In recent weeks, I planned to write a blog about problems of practice that affect instructional coaching and support in schools. However, due to the recent mass shooting in Buffalo, New York, and the resulting news coverage, I decided to write about something even more pressing.
The mass shooting took the lives of 10 people, most elderly and Black, and media coverage of the event was nonstop. Two main ideas stood out to me about the narrative being presented to the public by the media: 1.) that this hate-filled act was due to mental illness, and 2.) that a white male charged with a crime at 18 can be portrayed as a teen, yet a Black male of the same age is considered a man. Media present the story they want us to see and hear. Words have power — more than we believe or even imagine. The words we choose to use have a lasting impact on listeners. That is obvious by the manifesto left by the young man who killed all those people in Buffalo.
The event itself saddened and angered me, but the words used by various media outlets dumbfounded me. In almost every interview or report immediately following the heinous act, the reporter mentioned mental illness. It is my personal belief that hate is not a result of mental illness, but a choice. I do, however, believe that people experiencing mental illness can be more susceptible to manipulation. Were it not for his social media post and live-streaming, no one would have even known he felt the way he did. This individual made a premeditated, conscious decision to take the lives of those he felt threatened his way of life and were on a path to eliminate the white race.
The coverage of this event shows how deep systemic/structural racism goes. Black men like me do not have our missteps mitigated by attributing them to mental illness. We are not often afforded the privilege of being arrested without injury and taken into custody with the rights police officers swear to protect.
In addition to the references to mental illness, multiple media sources continue to portray the shooter as a teen. Black males are not given the privilege, courtesy, or excuse when being charged with or accused of crimes. In fact, Black teenagers as young as 14 years old have been labeled young men and charged as adults. Our country clearly has a double standard when it comes to the representation and experiences of Black and white people, and America does not appear to want to change it.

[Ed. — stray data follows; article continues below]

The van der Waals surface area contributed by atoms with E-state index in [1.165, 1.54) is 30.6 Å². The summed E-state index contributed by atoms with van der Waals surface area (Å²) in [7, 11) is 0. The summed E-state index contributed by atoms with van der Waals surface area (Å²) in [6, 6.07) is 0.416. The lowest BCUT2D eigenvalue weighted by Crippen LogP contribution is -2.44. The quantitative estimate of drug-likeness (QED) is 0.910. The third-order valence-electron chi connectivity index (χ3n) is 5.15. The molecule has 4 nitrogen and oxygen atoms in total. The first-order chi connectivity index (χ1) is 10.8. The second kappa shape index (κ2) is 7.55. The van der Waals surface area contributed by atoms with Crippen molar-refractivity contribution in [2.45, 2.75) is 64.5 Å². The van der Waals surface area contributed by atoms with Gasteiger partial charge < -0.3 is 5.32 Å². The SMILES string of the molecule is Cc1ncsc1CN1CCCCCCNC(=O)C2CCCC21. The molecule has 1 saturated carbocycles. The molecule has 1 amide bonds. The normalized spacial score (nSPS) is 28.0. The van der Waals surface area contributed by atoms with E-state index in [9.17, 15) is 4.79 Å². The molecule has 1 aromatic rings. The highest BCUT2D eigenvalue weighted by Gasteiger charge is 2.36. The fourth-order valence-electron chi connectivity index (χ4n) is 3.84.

My challenge to all my white counterparts out there is to immediately stamp out racism where it stands.
- Do not allow individuals that spread hate and hate-filled ideologies to hide behind freedom of speech or run for political office.
- Do not provide racists the platform to spread hate and cause harm. They may not directly commit the crime, but those they speak to understand their message and are called to action.
- Look at yourself and your own personal bias, and ask yourself if you are contributing to the problem.
- If you have voted for someone despite their views on race, you are part of the problem.
- If you have watched a police officer pull over or harass an individual of color and have not recorded and reported, you are contributing to the problem.
- If you do not have something you regularly do in your daily life that fights against oppressive practices, behaviors, and laws, you are contributing to the problem.
Ignorance is not an excuse or defense — we are beyond that. If you do not know what to do or how to help, ask yourself, “What would I do if it were me or my family member?” and do that. In order to do better as a country, we must end racism. If we cannot do that, racism will be the downfall of what we believe to be the greatest nation on earth.
Check out CT3 Education programs such as No-Nonsense Nurturer, Real Time Teacher Coaching, and Real Time Leadership Coaching to find out more about Professional Development for Teachers and Leaders, classroom management strategies, and building relationships with students and their families, and properly addressing important issues in the classroom and school.